Two things to remember here, especially for boolean string bandits. According to the site, your search string can’t be longer than 256 characters, and you can’t use more than five AND, OR or NOT operators.
Another way to find candidates is by starting with language-specific filters. If your engineering team needs a specific type of engineer that works in a specific stack, this is definitely the best way to start.
- Using the Search Bar on the homepage, enter the main language that you are looking for candidate work in (e.g: Your company uses MVC frameworks on the front-end; you may type in “Backbone” or “angular”). When searching for multiple terms, a traditional boolean space/parenthesis string will work.
You’ll see that this search returns a huge number of both Users and Repositories. (For those unfamiliar, repositories are essentially code submissions from those who use the platform.)
Fear not, just click the “advanced search” button to narrow this pool down. Like most filter searches, you can further filter by coding language, location, or number of followers a user has (a high number of followers can be an indicator of coder quality), among others.
Once you’ve filtered down to a number of your liking, you can click “users”, and start digging into the list of talent you’ve built. Again, make sure you’re in sync with what your hiring manager prefers as a metric of a strong profile. Is it number of followers? Is it a certain number of commits on their profile? Use their guidance to select candidates to later review with them.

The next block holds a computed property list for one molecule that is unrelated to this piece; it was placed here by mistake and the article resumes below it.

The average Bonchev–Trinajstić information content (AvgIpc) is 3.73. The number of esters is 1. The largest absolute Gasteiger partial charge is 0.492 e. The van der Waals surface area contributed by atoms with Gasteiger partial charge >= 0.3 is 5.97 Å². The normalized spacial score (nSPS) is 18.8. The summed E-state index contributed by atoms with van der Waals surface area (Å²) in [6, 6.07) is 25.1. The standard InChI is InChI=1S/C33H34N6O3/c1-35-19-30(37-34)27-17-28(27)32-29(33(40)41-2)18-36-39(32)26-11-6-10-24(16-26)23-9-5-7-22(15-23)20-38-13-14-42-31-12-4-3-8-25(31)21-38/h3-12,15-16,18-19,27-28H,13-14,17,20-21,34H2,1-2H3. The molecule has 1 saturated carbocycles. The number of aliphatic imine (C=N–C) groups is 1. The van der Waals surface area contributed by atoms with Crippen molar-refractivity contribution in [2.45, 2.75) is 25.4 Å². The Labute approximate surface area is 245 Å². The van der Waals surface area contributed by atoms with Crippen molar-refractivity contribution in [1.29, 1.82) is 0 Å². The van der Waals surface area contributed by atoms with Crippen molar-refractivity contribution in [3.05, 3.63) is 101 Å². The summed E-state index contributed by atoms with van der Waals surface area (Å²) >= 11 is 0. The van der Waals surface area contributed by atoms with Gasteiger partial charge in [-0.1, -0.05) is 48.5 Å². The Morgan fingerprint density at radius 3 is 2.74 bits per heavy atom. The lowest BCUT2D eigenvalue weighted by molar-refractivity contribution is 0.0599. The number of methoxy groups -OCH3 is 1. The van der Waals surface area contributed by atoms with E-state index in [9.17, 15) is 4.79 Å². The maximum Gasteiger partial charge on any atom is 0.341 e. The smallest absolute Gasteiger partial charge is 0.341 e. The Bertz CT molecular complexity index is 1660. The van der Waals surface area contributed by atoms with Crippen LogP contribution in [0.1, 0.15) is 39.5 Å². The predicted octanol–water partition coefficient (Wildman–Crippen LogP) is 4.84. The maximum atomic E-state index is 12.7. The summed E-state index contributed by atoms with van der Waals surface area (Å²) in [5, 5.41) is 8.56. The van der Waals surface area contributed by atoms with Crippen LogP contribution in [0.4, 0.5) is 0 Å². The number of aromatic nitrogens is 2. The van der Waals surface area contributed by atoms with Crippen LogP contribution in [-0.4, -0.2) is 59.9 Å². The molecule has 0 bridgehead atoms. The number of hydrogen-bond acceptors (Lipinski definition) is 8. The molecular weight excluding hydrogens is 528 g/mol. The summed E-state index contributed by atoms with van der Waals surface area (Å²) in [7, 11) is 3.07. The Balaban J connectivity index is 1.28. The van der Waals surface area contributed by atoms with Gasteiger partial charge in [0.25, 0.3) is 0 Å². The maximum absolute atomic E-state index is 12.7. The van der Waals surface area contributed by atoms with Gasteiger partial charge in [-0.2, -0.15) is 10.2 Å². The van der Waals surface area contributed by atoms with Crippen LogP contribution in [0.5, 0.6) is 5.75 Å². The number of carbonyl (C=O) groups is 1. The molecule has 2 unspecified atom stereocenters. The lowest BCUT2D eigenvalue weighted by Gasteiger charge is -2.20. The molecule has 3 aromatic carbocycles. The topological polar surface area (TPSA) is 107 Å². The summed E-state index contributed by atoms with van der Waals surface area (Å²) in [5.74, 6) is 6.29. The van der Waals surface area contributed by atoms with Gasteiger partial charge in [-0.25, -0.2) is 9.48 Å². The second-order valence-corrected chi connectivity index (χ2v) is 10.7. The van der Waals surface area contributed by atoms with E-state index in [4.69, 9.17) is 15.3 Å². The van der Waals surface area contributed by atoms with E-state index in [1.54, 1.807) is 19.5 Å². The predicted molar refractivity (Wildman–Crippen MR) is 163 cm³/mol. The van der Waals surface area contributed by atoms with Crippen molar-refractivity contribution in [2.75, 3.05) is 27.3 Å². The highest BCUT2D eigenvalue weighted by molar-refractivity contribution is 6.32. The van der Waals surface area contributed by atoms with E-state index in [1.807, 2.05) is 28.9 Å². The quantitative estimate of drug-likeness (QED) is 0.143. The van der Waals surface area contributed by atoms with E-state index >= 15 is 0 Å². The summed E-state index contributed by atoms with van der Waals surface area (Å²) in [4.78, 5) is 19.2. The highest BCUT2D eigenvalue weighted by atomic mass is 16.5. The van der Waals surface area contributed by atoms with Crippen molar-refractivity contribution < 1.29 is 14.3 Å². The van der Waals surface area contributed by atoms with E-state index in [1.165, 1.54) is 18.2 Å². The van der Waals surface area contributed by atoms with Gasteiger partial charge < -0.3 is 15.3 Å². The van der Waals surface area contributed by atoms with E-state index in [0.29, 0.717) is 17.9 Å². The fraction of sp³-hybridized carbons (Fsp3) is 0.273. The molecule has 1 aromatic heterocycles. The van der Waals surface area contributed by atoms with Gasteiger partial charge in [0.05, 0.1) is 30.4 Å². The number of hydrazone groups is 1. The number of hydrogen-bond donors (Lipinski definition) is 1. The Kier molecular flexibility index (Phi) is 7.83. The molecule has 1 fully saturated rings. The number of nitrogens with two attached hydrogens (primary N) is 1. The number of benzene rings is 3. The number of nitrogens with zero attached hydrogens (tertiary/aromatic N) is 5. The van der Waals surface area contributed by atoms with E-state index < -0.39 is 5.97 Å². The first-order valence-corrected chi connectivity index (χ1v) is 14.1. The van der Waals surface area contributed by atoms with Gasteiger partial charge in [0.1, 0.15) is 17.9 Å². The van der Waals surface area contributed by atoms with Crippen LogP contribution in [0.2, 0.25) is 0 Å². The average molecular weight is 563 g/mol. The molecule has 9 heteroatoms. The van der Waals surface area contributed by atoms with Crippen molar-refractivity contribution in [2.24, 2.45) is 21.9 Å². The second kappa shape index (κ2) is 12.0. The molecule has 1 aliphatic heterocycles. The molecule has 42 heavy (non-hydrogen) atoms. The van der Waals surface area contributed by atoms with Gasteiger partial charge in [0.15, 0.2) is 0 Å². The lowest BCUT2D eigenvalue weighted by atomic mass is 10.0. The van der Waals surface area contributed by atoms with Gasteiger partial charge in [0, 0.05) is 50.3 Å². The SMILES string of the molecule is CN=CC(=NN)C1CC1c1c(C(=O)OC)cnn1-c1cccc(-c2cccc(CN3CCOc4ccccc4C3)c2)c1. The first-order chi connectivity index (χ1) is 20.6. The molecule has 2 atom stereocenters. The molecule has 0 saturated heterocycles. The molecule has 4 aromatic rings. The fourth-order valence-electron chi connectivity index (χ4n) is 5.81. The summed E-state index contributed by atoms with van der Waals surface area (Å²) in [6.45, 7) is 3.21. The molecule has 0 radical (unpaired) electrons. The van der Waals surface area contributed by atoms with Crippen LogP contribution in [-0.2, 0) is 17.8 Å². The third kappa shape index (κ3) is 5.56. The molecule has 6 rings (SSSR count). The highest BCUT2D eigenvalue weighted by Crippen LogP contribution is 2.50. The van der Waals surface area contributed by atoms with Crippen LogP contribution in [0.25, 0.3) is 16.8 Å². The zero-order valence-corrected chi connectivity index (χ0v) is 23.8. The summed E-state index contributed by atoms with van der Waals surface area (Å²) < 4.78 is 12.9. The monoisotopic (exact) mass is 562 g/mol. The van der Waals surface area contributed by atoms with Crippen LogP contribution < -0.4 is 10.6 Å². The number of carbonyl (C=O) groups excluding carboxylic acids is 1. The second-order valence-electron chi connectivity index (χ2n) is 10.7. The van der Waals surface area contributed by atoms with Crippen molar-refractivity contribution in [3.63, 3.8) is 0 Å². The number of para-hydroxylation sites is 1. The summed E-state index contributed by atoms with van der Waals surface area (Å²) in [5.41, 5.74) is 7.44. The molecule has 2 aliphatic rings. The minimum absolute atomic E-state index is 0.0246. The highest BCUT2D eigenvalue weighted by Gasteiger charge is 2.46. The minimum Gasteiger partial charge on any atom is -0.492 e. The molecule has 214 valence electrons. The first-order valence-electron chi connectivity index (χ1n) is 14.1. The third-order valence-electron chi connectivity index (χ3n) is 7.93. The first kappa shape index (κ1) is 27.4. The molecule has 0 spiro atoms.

Playing Detective: How to discover unlisted emails
While many profiles we discover on Github have emails listed, there are definitely instances where you have to go digging a little further. As most are far more likely to respond to personal email than a LinkedIn message (which is why we are hanging out on Github in the first place), it is worth a little extra time to investigate.
Here’s how you dig up those pesky hidden email addresses….
- From a user’s profile, scroll to the bottom where you will find groupings of “Commits” – these are specific project submissions. It doesn’t necessarily matter how recent the commit is, but when in doubt, go for the newest.
- Select one of the Commit groups, and click on one of the individual commits (one window leads to another here, it’s easy to follow along)
- Type in “.patch” to the end of the URL in your browser
- And, viola! Email address acquired
In an industry where our most consistent roadblock is actually engaging a candidate, we ultimately are forced get creative in the ways we find and reach out to potential candidates we want to engage in our interview process.
Not only that, but we want to target candidates who truly are going to add value to our organization. Github provides the technical recruiting world an excellent source of very targeted candidates, and not only allows but innately encourages a recruiter and hiring manager to spend a bit of extra time to find people that that extremely relevant to their needs.
From here, all you need is a beautifully crafted, personalized message to send to your leads, and you’re off to the races.